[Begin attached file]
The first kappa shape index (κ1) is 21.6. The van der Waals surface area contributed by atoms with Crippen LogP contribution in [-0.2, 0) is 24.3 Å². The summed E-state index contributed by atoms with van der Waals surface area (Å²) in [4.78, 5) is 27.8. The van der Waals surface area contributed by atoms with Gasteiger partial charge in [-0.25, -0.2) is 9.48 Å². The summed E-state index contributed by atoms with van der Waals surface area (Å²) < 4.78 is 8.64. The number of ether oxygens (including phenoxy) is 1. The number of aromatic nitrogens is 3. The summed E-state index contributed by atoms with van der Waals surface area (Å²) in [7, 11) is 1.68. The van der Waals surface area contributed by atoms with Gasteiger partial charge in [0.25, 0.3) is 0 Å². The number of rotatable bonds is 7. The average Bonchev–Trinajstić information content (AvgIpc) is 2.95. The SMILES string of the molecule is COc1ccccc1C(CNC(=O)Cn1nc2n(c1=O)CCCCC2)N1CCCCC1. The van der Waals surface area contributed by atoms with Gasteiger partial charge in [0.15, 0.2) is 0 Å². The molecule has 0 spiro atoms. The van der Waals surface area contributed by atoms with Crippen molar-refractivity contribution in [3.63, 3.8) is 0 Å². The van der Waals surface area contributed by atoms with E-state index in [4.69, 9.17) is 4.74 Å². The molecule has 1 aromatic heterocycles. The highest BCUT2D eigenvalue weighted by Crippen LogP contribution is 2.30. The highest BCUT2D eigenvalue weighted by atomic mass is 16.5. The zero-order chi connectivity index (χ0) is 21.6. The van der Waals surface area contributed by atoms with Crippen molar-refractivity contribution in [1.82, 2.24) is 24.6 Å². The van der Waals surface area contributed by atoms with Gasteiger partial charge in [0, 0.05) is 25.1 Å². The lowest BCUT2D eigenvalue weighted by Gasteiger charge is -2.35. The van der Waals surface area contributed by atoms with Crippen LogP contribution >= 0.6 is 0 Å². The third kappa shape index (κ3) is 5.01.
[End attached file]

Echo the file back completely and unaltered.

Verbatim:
The first kappa shape index (κ1) is 21.6. The van der Waals surface area contributed by atoms with Crippen LogP contribution in [-0.2, 0) is 24.3 Å². The summed E-state index contributed by atoms with van der Waals surface area (Å²) in [4.78, 5) is 27.8. The van der Waals surface area contributed by atoms with Gasteiger partial charge in [-0.25, -0.2) is 9.48 Å². The summed E-state index contributed by atoms with van der Waals surface area (Å²) < 4.78 is 8.64. The number of ether oxygens (including phenoxy) is 1. The number of aromatic nitrogens is 3. The summed E-state index contributed by atoms with van der Waals surface area (Å²) in [7, 11) is 1.68. The van der Waals surface area contributed by atoms with Gasteiger partial charge in [0.25, 0.3) is 0 Å². The number of rotatable bonds is 7. The average Bonchev–Trinajstić information content (AvgIpc) is 2.95. The SMILES string of the molecule is COc1ccccc1C(CNC(=O)Cn1nc2n(c1=O)CCCCC2)N1CCCCC1. The van der Waals surface area contributed by atoms with Gasteiger partial charge in [0.15, 0.2) is 0 Å². The molecule has 0 spiro atoms. The van der Waals surface area contributed by atoms with Crippen molar-refractivity contribution in [3.63, 3.8) is 0 Å². The van der Waals surface area contributed by atoms with E-state index in [4.69, 9.17) is 4.74 Å². The molecule has 1 aromatic heterocycles. The highest BCUT2D eigenvalue weighted by Crippen LogP contribution is 2.30. The highest BCUT2D eigenvalue weighted by atomic mass is 16.5. The zero-order chi connectivity index (χ0) is 21.6. The van der Waals surface area contributed by atoms with Crippen molar-refractivity contribution in [1.82, 2.24) is 24.6 Å². The van der Waals surface area contributed by atoms with Gasteiger partial charge in [0, 0.05) is 25.1 Å². The lowest BCUT2D eigenvalue weighted by Gasteiger charge is -2.35. The van der Waals surface area contributed by atoms with Crippen LogP contribution >= 0.6 is 0 Å². The third kappa shape index (κ3) is 5.01.